Former housing official sues after losing job
Aspen Times Staff Writer
A former development official with the Aspen-Pitkin County Housing Authority is suing the agency, claiming he was wrongfully terminated from his job last summer.
Jay Leavitt, a Missouri Heights resident, filed the lawsuit in U.S. District Court in Denver late last month, naming both the Housing Authority and Aspen City Manager Steve Barwick as defendants.
The city and housing office have until Jan. 20 to respond.
Leavitt declined to comment on the lawsuit Tuesday, but confirmed he was notified in a June 6 letter from Barwick that his position as director of development and construction for the Housing Authority was being eliminated. His last day of employment was July 5.
Leavitt received a month’s notice of his termination, but no severance package, according to Ed Sadler, assistant city manager.
According to Leavitt’s complaint, he was hired under a written contract and performed his duties in “an outstanding fashion and manner.”
The actions of Barwick and the housing office were “willful, wanton and in reckless disregard” of Leavitt’s rights and feelings, according to the complaint. Leavitt is seeking monetary damages in an amount to be determined at trial and his reinstatement to a position comparable to the job he lost.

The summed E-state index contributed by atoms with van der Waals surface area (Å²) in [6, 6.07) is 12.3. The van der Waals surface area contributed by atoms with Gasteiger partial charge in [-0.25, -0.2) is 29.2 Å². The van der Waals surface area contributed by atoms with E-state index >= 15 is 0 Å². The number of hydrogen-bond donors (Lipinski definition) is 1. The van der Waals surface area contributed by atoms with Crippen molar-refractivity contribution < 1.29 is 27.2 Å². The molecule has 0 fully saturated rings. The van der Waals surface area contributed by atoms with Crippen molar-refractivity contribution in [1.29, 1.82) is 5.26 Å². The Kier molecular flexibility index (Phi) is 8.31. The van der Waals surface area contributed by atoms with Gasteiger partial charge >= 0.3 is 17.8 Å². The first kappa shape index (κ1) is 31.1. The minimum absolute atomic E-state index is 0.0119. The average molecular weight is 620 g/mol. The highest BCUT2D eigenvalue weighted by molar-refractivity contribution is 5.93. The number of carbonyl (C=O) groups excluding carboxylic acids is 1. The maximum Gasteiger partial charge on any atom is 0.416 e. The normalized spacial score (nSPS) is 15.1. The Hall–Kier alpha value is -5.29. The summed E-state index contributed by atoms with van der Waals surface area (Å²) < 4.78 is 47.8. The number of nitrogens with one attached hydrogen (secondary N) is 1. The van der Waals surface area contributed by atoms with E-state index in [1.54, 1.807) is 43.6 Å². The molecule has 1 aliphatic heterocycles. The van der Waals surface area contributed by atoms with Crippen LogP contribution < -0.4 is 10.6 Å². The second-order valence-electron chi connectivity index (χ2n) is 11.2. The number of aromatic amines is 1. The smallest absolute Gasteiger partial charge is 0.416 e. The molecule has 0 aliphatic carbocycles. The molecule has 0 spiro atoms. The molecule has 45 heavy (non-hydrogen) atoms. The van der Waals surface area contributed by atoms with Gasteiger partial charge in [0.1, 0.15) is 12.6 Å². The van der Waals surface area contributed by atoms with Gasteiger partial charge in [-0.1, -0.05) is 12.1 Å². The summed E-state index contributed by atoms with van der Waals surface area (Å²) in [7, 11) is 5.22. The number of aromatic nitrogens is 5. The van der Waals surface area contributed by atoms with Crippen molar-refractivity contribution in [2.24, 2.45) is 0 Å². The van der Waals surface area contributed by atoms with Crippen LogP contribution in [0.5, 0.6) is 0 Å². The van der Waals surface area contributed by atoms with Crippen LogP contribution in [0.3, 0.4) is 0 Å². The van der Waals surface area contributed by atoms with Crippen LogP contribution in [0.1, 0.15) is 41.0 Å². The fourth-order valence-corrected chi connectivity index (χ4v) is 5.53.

As a result of his termination, Leavitt has suffered lost wages and benefits, as well as emotional pain, suffering, distress, humiliation and embarrassment, the lawsuit also claims.
Leavitt was hired in January 2000, with a salary of $74,000, to head up the development and construction functions of the housing office. A letter from then-Housing Director Mary Roberts, offering him the post, indicated the job would be a full-time position for five years and could be extended.
He was hired at a time when the Housing Authority was beefing up its staff considerably in order to push forward on various affordable housing projects in the county and the city. Two of those projects have since been constructed; another is ready to go.
Last year, city and county officials agreed to restructure the housing office, removing actual development from its duties. Two Housing Authority project managers were reassigned to the city staff, where they work on various projects, including affordable housing, under Sadler’s supervision. In addition, the city began moving toward turning the development of affordable housing over to the private sector.
Leavitt’s job, which overlapped with Sadler’s, was eliminated.
“We didn’t need two bosses,” Sadler said.
[Janet Urquhart’s e-mail address is email@example.com]
July 3rd and 4th will probably never be quite the same for residents of the mid-Roaring Fork Valley after the events of 2018.
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